From a.rosta@pmail.net Sat Jan 29 11:03:47 2000
X-Digest-Num: 348
Message-ID: <44114.348.1874.959273825@eGroups.com>
Date: Sat, 29 Jan 2000 19:03:47 -0000
From: "And Rosta"
Subject: RE: Subjunctive?
Jorge:
> la and cusku di'e
>
> > For all possible worlds (that are relevantly similar to this one), w, in
> >w if I have a million dollars then I am rich.
> >
> > = For all possible worlds (that are relevantly similar to this one),
> >w, in w either I am rich or I don't have a million
> >dollars.
>
> But how do I determine which worlds are relevantly similar?
I have nothing to add to pc's answer to this.
> Obviously I have to admit some worlds where I have a million
> dollars, but I also have to exclude all worlds where most
> people have a million dollars. In other words, I have to
> admit only those worlds where my having a million dollars
> means I am rich. But then there is no content in the
> expression, all the content is in the selection of relevant
> worlds. Isn't it?
You are right, though your point is exaggerated by the example, which
means "Anyone with a million dollars is rich" [in nonlogical form]. Change
it to "If I have/had a million dollars then I would/might buy a yacht"
and your argument is less glaringly obvious, though still valid. Without
thinking about it deeply, I think that it is correct that the content
should be in the selection of relevant worlds.
> >"If I had a million dollars then I might be able to retire" (as opposed to
> >"then I *would* be able to retire"):
> >
> > For *some* possible worlds (that are relevantly similar to this one), w,
> >in w if I have a million dollars then I am able to retire.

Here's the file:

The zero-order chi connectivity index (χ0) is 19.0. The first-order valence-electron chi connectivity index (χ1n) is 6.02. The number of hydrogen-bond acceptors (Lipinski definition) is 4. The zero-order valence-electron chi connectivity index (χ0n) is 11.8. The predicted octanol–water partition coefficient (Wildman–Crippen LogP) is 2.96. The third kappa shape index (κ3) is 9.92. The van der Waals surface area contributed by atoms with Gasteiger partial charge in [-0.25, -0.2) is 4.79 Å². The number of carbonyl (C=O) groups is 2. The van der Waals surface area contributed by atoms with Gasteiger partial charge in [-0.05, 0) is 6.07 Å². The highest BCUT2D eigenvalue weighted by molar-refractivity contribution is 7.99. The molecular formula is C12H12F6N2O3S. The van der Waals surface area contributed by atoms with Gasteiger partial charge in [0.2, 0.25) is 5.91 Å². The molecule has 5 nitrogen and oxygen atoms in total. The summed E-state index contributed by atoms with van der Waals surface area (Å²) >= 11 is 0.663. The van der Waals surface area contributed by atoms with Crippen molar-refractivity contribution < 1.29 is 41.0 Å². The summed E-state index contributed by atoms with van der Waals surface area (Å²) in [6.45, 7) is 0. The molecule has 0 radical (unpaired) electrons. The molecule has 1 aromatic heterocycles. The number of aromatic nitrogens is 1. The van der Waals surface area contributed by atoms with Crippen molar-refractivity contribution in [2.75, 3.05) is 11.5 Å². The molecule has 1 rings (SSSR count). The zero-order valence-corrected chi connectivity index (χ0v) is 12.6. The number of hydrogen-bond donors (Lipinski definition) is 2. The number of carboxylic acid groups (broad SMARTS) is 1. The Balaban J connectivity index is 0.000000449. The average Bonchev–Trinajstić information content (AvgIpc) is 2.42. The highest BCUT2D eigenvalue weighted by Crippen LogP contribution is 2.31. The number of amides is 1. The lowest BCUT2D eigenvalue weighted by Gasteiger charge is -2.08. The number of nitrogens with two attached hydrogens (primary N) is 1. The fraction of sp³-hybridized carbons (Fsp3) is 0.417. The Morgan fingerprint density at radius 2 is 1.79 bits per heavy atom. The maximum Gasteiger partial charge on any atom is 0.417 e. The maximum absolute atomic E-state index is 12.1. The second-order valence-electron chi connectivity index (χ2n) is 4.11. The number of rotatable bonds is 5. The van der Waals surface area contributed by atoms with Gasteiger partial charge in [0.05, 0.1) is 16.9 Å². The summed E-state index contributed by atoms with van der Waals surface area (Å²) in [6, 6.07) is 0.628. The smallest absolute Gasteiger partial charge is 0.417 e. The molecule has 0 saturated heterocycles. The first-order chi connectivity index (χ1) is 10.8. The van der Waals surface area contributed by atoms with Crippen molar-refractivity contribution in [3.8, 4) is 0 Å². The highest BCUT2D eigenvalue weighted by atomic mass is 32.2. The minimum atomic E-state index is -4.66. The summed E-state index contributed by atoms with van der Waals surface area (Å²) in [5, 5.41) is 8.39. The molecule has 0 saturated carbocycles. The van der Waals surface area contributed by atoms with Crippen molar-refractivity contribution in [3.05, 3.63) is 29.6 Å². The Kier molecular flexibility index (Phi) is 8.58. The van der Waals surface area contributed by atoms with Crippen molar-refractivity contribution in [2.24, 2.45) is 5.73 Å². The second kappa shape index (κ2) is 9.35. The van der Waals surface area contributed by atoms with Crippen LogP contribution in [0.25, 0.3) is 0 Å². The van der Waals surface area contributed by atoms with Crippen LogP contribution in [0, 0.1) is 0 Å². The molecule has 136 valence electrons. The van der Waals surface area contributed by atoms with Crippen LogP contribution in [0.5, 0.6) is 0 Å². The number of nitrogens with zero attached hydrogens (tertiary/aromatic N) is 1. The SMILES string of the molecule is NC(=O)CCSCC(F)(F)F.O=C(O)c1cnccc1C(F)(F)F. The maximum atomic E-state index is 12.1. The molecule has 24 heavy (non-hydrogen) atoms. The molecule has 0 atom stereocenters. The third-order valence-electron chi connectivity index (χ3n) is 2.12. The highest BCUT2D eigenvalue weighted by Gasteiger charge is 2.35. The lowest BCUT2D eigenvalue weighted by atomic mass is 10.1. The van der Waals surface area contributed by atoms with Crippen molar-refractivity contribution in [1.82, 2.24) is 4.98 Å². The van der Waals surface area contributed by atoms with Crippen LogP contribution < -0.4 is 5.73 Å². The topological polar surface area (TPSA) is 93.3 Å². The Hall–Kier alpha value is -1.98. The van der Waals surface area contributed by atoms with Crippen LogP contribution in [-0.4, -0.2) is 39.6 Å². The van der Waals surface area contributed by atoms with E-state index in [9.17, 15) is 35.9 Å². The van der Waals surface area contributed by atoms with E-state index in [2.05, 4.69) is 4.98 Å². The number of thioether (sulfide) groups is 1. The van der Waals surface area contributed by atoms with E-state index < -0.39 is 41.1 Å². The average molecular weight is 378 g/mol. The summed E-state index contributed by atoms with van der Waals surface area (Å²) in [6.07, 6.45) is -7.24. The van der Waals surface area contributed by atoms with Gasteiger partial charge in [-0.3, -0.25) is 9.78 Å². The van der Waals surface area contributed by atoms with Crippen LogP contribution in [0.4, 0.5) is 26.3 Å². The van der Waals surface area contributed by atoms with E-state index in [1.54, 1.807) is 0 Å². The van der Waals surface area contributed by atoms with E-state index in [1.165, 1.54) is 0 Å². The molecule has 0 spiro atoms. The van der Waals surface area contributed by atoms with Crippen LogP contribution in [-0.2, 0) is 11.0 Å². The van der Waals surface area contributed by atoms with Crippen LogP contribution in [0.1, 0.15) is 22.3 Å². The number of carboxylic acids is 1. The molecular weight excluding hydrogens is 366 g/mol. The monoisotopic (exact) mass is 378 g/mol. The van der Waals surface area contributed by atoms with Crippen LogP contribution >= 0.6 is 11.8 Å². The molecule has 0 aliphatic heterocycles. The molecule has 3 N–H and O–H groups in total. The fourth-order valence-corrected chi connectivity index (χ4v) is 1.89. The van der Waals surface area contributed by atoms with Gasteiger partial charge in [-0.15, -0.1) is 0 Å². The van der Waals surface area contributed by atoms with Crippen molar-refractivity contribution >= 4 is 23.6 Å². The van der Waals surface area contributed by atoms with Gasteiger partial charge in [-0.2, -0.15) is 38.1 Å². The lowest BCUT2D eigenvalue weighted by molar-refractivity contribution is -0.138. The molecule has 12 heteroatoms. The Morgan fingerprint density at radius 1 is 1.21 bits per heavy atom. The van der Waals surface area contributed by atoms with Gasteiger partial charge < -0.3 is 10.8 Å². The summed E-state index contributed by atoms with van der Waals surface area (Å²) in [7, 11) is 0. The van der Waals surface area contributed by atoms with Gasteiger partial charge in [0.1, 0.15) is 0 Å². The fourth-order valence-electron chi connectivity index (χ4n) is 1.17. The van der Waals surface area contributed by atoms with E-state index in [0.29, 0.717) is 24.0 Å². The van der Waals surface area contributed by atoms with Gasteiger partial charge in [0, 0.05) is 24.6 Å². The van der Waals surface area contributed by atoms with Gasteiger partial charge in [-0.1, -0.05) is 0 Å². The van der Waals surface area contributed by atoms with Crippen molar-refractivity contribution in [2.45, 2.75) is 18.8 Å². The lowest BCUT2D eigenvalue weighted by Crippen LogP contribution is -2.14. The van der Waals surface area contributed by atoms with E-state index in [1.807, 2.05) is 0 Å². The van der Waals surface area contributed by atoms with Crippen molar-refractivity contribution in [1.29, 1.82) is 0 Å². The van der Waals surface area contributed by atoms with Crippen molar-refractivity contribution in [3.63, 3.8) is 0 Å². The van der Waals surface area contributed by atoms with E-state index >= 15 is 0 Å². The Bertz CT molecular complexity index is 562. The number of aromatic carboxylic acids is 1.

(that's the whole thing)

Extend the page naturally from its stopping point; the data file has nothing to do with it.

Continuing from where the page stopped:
> >
> > = For some possible worlds (that are relevantly similar to this one),
> >w, in w either I am able to retire or I don't have a million dollars.
>
> But this one fails even worse. Since I don't have a million
> dollars, "If I had a million dollars then I might buy Microsoft
> from Bill" is true, according to your expansion, because
> indeed in some worlds relevantly similar to this one
> (in all of those in which I don't have a million dollars
> in fact, including this one) "If I have a million dollars
> then I am able to buy Microsoft" is true.
>
> You have to restrict it to worlds where I do have a million
> dollars. Then you are just saying: "In some worlds where
> I have a million dollars, I am able retire."
You are again quite right. In fact, in the formula I started off with in
my head I had restricted quantification, but because, unlike pc, I have
not (yet?) been sold on restricted quantification, I rejigged it to
get rid of the r.q. & bollocksed it up.
If I insisted on avoiding r.q., would the following work?
For some possible worlds (that are relevantly similar to this one),
w, in w I am able to retire and I have a million dollars.
In other words, "if p then would q" is "Aw: in w, q or not p", and
"if p then might q" is "Ew, in w p and q". Admittedly, restricted
quantification looks nicer, in that it preserves formal parallelism:
"Aw such that p: in w, q"; "Ew such that p: in w, q". This, as I mentioned
in another message of today, is the one attraction of r.q. that I know of:
All swans are white. Some swans are white.
Ax: x is not white or x is a swan. Ex: x is white and x is a swan.
Ax, x a swan: x is white. Ex, x a swan: x is white.
> >Changing topic: English has indicative/subjunctive contrasts such as:
> >
> > I insist that he go. [= I order it to be the case that he goes]
> > I insist that he goes. [= I vigorously assert it to be true that he
> >goes]
> >
> >In Lojban both subordinate clauses would be translated with (I guess)
> >{le du'u}, but you'd have to use different main brivla. The semantics
> >of the brivla specifies whether or not "broda X" is true only if X is
> >true.
>
> If "I insist that he go" is something like "mi minde fi le du'u
> ko'a klama" then the truth value of "ko'a klama" doesn't really
> enter into it, does it?
It enters into it in the sense that "minde" (or the default for all brivla)
specifies that it is not the case that "minde fi da" is true only if da is
true.
--And.